China’s trade dependence is a constraint on power as much as an opportunity for exercising it. Its industrial capa cities produce products to meet demand in countries much richer than it is now or will be even 20 years from now. Much of this capacity is

vol xlvi no 47

in the hands of multi nationals that may not be willing to switch to catering to the demands of the lower income Chinese consumer. It also needs trade to obtain the many raw materials it lacks. Even now Chi

na needs access to other countries markets and resources.

The US is less vulnerable. It is rich in r esources or has control over low-cost r esources in other countries. Its control of west Asian oil, based on its security umbrella for the sheikhdoms and for Israel, is a big part of this advantage. It has a large domestic market and has always been an innovating society. It does not need the world to the extent to which the world needed it and this shows up in trade proportions that are lower than what Subramanian’s Newtonian dynamics would predict.

Subramanian also underestimates the role of technology as the basis of US dominance. In fact, boom years in the US economy seem to coincide with the spread of some game changing innovation in products or processes. There are a few references to technological prowess in the book and Subramanian seems to count on the larger number of engineers in China as a sufficient ground for believing that technological dependence will not stand in the way of global dominance. If only it were so simple India would also be there vying for a share in global power. China is moving into a phase where it has to make a transition from low income to middle income status. Reverse engineering will not be enough. It needs to become a product and process innovator. But the fact is that it does not have an ecosystem for innovation capable of allowing mavericks like Steve Jobs to flourish.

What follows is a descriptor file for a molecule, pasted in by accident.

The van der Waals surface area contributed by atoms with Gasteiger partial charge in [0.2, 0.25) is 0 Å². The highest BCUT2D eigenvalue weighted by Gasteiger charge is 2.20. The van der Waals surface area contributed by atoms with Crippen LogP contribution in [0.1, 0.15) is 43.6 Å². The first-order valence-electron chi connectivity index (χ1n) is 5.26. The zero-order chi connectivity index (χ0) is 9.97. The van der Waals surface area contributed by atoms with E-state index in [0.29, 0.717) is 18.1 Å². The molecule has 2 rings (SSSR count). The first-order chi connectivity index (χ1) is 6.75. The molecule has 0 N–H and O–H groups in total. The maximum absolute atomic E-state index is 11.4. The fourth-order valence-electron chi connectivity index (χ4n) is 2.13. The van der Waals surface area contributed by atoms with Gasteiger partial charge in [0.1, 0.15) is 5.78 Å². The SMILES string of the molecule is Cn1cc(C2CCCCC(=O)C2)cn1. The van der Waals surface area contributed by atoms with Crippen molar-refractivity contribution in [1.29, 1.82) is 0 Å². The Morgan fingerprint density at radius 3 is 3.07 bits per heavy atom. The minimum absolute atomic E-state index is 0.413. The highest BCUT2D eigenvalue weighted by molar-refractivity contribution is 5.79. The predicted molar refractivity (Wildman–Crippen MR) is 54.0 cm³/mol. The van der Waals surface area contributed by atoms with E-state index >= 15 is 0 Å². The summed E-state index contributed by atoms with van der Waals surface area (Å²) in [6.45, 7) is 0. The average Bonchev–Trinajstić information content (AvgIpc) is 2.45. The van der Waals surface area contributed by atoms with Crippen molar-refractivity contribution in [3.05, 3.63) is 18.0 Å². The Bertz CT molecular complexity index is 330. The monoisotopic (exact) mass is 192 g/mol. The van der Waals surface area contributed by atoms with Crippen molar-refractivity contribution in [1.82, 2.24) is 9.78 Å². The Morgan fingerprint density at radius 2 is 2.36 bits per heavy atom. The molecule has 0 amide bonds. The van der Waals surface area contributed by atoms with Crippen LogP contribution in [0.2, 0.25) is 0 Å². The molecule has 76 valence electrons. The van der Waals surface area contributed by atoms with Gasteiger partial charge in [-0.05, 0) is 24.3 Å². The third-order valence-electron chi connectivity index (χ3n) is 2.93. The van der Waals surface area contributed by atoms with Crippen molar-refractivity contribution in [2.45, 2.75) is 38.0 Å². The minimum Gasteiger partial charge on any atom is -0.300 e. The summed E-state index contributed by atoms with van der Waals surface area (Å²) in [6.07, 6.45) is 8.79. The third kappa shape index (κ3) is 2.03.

The big one, however, is the forecast that the renminbi will become a reserve currency. Subramanian’s arguments rest heavily on the association between reserve status with GDP, trade and net creditor positions. For the renminbi to become a reserve currency China would have to give up a mercantilist policy of an undervalued exchange rate, reform its financial sector so that it can provide globally competitive financial services and open its financial sector to foreign investment. Subramanian seems to think that China is

BOOK REVIEW

ready for this and will do so initially through enclaves in Hong Kong and Shanghai. But the fact is that the high rates of investment in China have led also to poorly performing loans in the balance sheets of banks and that clean up could take even longer than the sub-prime clean up in the US. The impact of a quicker rise in the exchange rate also may exert an influence on domestic jobs that the regime may not be ready to accept.

The choice of the currency in which you will have an open position or in which you would prefer to hold your assets is increasingly influenced by capital flows. Many more businesses now have capital assets and liabilities in currencies other than their home currency. Even their transactions demand for currencies reflects these capital account commitments. This is a change from the past when the scale of capital transactions was much smaller. The availability of efficient and deep financial markets is a necessity for coping with these large flows. Chinese banks and finance companies are nowhere near the point at which they can offer a borrower or lender in another country the sort of services that New York or even London can offer.